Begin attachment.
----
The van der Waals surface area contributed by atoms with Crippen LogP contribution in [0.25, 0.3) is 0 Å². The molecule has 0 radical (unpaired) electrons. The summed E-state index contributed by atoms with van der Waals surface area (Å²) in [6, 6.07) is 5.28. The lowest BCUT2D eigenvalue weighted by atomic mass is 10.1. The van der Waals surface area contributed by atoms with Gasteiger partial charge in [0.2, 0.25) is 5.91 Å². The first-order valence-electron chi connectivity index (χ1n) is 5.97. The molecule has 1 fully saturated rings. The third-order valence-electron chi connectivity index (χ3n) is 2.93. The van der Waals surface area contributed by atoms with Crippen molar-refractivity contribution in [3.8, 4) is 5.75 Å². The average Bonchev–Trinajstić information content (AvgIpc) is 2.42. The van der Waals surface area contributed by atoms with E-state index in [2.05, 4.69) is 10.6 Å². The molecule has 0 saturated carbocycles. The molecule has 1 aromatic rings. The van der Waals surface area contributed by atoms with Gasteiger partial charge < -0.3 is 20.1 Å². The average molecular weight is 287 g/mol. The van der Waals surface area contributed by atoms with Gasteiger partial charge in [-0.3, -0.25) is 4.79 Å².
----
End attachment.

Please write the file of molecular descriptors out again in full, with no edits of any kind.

The van der Waals surface area contributed by atoms with Crippen LogP contribution in [0.25, 0.3) is 0 Å². The molecule has 0 radical (unpaired) electrons. The summed E-state index contributed by atoms with van der Waals surface area (Å²) in [6, 6.07) is 5.28. The lowest BCUT2D eigenvalue weighted by atomic mass is 10.1. The van der Waals surface area contributed by atoms with Gasteiger partial charge in [0.2, 0.25) is 5.91 Å². The first-order valence-electron chi connectivity index (χ1n) is 5.97. The molecule has 1 fully saturated rings. The third-order valence-electron chi connectivity index (χ3n) is 2.93. The van der Waals surface area contributed by atoms with Crippen molar-refractivity contribution in [3.8, 4) is 5.75 Å². The average Bonchev–Trinajstić information content (AvgIpc) is 2.42. The van der Waals surface area contributed by atoms with E-state index in [2.05, 4.69) is 10.6 Å². The molecule has 0 saturated carbocycles. The molecule has 1 aromatic rings. The van der Waals surface area contributed by atoms with Gasteiger partial charge < -0.3 is 20.1 Å². The average molecular weight is 287 g/mol. The van der Waals surface area contributed by atoms with Gasteiger partial charge in [-0.3, -0.25) is 4.79 Å².